The Long Emergency - A Book Review

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The Long Emergency - A Book Review

Post by Climate SCIENCE on Mon Oct 28, 2013 10:14 pm

James Howard Kunstler has written several books about specific social problems, most notably suburbia, which he views as culturally stultifying and energetically unsustainable. And he has at least one published novel about a collapse. But this AFAIK is the first non-fiction book of his which points out the danger of general catastrophe. This book is Kunstler's warning to the world — a world he sees as plunging heedlessly toward collapse: certainly of the financial system, and of the abundant fossil-fuel energy that supports it; possibly the collapse of civilization itself.
The picture he paints is grim indeed. He makes it abundantly clear that the twentieth century was the century of oil. As sources of abundant petroleum were discovered around the world — with America's fields leading the cascade of black gold — an era of unbridled expansionism took off. Coal, of which America still has large deposits, also played a part; but nothing could match the flexibility and energy density of the fuels refined from oil. This fossil-fuel fiesta fostered the growth of a "throw-away" culture.1 For many, planning, prudence and preservation ceased to be values of importance. The world, with America once again in the vanguard, consumed energy like there was no tomorrow.
Which happens to be Kunstler's point. For, experts agree, we will quite soon reach a time when little or no oil will be available tomorrow — at least at prices most people can afford. The advent of that fuel scarcity portends other kinds of shortages. Many of the amenities we take for granted will vanish. Imagine having to accept locally grown food, because the cornucopia of global produce can no longer be provided at any reasonable cost. Imagine highways crumbling because maintaining them is beyond the means of state or local governments. Imagine doing without air conditioning, long-distance air travel, round-the-clock supplies of natural gas, electricity, or even clean water. Such are the possible effects of the Long Emergency. We can already see the harbingers of such shortages in the droughts hitting the American Midwest and Southwest. Alarming as it may be, it is not too much to forecast the breakdown of civil order in parts of this country as the twenty-first century proceeds.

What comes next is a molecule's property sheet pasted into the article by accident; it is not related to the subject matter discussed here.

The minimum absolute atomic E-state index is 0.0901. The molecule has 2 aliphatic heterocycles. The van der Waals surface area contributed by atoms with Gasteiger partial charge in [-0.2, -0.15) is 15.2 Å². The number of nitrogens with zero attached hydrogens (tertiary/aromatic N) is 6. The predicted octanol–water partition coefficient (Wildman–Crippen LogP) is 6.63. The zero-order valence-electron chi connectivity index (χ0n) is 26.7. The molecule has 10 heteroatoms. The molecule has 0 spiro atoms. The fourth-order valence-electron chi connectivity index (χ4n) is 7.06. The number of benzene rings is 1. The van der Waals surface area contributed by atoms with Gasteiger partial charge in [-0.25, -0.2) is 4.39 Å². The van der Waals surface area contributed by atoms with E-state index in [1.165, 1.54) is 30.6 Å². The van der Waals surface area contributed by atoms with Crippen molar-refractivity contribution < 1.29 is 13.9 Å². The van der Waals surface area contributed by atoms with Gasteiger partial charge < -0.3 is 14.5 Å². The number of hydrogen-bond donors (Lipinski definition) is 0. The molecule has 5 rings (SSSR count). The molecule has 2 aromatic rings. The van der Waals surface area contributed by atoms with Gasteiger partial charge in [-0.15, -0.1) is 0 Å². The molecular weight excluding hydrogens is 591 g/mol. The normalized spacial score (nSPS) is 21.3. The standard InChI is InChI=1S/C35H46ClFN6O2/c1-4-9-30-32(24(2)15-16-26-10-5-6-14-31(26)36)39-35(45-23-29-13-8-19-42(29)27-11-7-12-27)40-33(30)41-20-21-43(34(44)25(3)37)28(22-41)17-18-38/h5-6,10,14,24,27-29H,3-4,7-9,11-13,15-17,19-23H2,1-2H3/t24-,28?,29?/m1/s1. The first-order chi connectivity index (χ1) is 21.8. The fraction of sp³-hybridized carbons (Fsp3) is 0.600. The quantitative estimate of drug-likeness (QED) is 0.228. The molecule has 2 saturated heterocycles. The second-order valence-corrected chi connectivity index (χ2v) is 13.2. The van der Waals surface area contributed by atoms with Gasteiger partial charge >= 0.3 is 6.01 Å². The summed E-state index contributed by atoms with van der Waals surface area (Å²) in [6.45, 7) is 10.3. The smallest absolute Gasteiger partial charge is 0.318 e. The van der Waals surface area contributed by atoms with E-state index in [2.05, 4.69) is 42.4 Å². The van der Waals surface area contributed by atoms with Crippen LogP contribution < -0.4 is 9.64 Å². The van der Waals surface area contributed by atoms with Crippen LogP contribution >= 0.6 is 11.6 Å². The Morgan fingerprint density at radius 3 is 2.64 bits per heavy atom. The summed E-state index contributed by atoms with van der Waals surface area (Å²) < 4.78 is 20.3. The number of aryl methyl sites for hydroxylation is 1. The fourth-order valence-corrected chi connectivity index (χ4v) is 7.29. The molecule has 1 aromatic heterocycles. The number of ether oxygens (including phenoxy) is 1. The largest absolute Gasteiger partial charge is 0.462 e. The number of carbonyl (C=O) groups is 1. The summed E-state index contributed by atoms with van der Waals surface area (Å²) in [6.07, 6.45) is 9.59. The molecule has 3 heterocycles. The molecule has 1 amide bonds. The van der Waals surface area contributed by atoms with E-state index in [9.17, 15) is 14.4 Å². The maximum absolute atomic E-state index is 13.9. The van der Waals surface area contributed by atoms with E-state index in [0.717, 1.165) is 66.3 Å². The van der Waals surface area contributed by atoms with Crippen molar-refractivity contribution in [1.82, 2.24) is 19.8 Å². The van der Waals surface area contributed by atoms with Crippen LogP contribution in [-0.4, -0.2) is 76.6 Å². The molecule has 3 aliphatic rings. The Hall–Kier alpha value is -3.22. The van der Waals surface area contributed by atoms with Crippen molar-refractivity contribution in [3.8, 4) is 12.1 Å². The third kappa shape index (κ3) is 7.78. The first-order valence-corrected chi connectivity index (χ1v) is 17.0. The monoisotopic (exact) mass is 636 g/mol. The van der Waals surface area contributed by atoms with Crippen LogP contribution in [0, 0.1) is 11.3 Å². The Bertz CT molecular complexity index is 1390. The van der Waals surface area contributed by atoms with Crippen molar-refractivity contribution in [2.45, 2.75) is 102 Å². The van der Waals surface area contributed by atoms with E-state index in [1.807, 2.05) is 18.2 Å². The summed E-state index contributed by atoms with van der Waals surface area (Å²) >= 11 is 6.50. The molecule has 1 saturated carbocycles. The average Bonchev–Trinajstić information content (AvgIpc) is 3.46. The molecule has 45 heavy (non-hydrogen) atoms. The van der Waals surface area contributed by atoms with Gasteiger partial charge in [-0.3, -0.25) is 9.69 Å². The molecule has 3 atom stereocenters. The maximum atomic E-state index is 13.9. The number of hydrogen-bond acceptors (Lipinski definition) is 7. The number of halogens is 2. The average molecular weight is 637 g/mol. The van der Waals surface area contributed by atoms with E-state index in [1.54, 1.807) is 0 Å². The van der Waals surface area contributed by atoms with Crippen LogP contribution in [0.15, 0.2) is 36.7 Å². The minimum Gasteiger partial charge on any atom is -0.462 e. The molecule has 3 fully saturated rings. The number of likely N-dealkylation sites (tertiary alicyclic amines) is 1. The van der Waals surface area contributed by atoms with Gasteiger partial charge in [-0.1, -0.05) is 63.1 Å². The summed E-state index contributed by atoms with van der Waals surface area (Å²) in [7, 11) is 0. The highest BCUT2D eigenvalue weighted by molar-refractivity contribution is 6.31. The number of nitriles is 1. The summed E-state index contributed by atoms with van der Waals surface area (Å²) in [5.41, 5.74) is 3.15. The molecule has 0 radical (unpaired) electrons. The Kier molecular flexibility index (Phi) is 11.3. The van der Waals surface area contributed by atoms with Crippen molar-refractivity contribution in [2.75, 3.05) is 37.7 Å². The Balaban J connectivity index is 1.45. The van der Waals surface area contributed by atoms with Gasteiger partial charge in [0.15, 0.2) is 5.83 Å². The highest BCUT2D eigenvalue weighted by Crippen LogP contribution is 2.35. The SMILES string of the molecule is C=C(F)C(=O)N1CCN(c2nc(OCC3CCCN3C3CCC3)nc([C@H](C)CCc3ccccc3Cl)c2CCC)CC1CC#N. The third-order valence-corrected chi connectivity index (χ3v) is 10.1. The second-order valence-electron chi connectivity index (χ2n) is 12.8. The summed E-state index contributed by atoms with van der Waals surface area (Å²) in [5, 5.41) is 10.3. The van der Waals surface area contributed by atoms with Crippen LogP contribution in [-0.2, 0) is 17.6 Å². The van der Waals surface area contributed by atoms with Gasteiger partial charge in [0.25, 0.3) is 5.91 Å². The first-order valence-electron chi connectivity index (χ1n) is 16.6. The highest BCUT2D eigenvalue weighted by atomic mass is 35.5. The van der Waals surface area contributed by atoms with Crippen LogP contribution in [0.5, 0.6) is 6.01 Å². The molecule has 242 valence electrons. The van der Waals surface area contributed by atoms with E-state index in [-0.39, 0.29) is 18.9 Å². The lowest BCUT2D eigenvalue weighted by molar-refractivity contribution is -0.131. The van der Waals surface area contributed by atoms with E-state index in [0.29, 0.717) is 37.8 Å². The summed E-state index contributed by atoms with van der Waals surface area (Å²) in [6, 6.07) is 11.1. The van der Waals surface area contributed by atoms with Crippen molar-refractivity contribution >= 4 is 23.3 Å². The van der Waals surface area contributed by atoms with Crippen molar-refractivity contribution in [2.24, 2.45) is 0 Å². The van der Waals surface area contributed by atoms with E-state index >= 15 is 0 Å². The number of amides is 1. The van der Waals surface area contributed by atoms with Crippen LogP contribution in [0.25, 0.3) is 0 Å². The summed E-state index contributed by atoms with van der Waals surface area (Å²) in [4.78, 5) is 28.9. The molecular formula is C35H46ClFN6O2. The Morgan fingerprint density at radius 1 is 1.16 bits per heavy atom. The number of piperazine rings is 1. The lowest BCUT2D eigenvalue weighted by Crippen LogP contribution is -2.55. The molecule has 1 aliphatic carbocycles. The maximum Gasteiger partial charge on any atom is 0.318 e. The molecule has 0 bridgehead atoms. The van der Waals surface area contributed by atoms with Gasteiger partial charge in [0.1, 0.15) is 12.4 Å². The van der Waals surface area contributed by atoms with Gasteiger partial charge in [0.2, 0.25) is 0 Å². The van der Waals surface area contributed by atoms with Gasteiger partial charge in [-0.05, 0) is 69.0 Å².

"It is my view, for instance, that in the decades to come the national government will prove to be so impotent and ineffective in managing the enormous vicissitudes we face that the United States may not survive as a nation in any meaningful sense but rather will devolve into a set of autonomous regions. I do not welcome a crack-up of our nation but I think it is a plausible outcome that we ought to be prepared to face."
– Page 1
Kunstler predicts the shortages I've mentioned and more. However, his outlook is not an irredeemably gloomy one. He feels that with the right plans, the U.S. can survive with government, infrastructure, population and lifestyles relatively intact. We will not be living large, but our lives will be ones the proverbial time traveller from 1950 would recognize.
"If I hope for anything in this book, it is that the American public will wake up from its sleepwalk and act to defend the project of civilization. Even in the face of epochal discontinuity, there is a lot we can do to assure the refashioning of daily life around authentic local communities based on balanced local economies, purposeful activity, and a culture of ideas consistent with reality. It is imperative for citizens to be able to imagine a hopeful future, especially in times of maximum stress and change."
– Page 2
Where we are now
To put it as briefly and clinically as possible, the collapse Kunstler foresees has already begun. It grew from America's overuse of oil — as a source of energy, which was used profligately; to power maximally wasteful modes of transportation, including personal automobiles but also diesel trucks, ships and airplanes; to manufacture pesticides, fertilizers, and plastics; and to support the growth of cities full of skyscrapers and suburbs full of overlarge individual houses.